Me, Galvatron (Warrior) KingSynopsis
GALVATRON THE BARBARIAN! From Cybertron’s ancient past came the warrior-king, GALVATRON. Once, he united CYBERTRON and ushered in a Golden Age. Now, he wants to do the same to Earth… but OPTIMUS PRIME has a problem with that plan.
So we're still/back on Earth, as the Autobots and Decepticons seem to have switched places in the mind of humanity - or the humanity controlled by Marissa Faireborn and her EDC organisation, at least. Who still really want to keep the robots under wraps for as long as they can, and presumably the fact that they are now siding with the 'bad guys', too.
Decepticons being deceptive? Surely not
Flashback! In the distant past of Cybertron, a warrior did warrior things, killing people, slicing people, being snarky and other such barbaric nonsense. But a 'new' player comes into the arena, all that way back, and it really looks like it will have severe repercussions on the entire game, all the way up to the present.
Telling it like it is
In the second flashback, we get more about Arcee and her decision to join the Earth Autobot mission, but also her feelings about the three new female Camiens showing up - and I have to say, Barber really made it work, in the same subdued way we saw in Windblade
. But then, Barber made Arcee work all through RID, including her excellent dry comments on the situation.
..and on Prowl
Overall, Barber delivers a significantly slower issue, with a lot of explaining and setting up: Soundwave and Galvatron setting up their 'plan', Marissa Faireborne setting up Earth's current state, Jetfire setting up the Constructicons, and them setting up Prowl's backstory, in a way - but the dialogue and chemistry with the latter two/seven is brilliant, as is Jetfire in fact, and Soundwave really shines. Art
Three artists, Casey Coller, Brendan Cahill and main lineworker Andrew Griffith, return to their flashback and main narrative duties. Cahill actually redraws some of what we saw in previous issues, but from different angles, and has a great smirking Prowl; Coller takes us to Galvatron's past, and shows some guts and gore, with excellent facial expressions accompanying them. Both are coloured by the brilliant Joana Lafuente, who really makes the two look different, but still linked enough for some really nice transitions.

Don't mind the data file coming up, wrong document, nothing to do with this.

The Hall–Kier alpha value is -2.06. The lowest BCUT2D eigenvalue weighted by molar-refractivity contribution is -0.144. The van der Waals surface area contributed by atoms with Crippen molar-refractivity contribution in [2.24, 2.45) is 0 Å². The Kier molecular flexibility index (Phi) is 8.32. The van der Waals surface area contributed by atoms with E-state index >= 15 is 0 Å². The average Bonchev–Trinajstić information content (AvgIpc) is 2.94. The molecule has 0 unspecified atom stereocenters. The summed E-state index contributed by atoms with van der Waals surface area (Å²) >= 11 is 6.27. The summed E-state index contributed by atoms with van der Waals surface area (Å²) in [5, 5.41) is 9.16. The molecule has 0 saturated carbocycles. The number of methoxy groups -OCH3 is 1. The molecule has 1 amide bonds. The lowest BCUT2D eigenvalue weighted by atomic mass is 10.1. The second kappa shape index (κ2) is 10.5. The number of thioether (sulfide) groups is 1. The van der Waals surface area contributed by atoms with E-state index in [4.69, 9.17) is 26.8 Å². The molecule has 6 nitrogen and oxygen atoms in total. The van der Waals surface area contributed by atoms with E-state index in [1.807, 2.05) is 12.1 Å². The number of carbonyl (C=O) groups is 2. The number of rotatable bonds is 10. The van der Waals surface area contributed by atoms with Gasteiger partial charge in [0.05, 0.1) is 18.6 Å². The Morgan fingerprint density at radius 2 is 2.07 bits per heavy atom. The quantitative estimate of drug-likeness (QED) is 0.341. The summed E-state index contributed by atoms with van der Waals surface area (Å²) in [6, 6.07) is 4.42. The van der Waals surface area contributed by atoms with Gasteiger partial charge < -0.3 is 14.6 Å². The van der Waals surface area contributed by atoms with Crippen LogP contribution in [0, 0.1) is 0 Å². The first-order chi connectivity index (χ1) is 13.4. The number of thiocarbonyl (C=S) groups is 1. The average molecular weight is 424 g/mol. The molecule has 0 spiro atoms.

o hai Arcee
Griffith's robots are amazing, with Soundwave, Galvatron and Prowl/Devastator taking main stage, but the humans have some really good touches too, and some amazing scale perspectives with panelwork that are jawdropping. Josh Perez' colours really help in setting the tone for the fights and aftermaths, with darker tones glinting with scheming light.
Sound and scale!
Tom B. Long clearly had a lot of fun with lettering too, seeing the amount of sound-effects and personal voice/fonts throughout the issue. And the covers, all four of them, are great additions, with Coller and Lafuente on B, Griffith and Tramontano on A, and Guido Guidi on two versions of the iconic Megatron-Optimus fight, one sketch, one with John-Paul Bove's colours (see thumbnail)!ThoughtsSpoilerish ahead
I am conflicted about this issue, for a handful of reasons. I loved Prowl's continuous scheming, Galvatron's over-the-top zealotry and warrior nature, Soundwave's true colours. But it felt like a slow issue, which relied on those three points - and the reason everyone is on Earth - to move along in a big fight sequence that, don't get me wrong, looks great. But still felt a bit like stalling.
Prowl's plans keep unravelling, but something is definitely going on with him. The green buddies are as amusing as ever, and there's something more there too. Galvatron is taking a leaf out of Prowl's book, and starts flipping *everything* in his rage, Faireborn and the EDC have a much better take on 'disguise' than usual, too. But I really want the story to leap forward now - show us moar, Barber!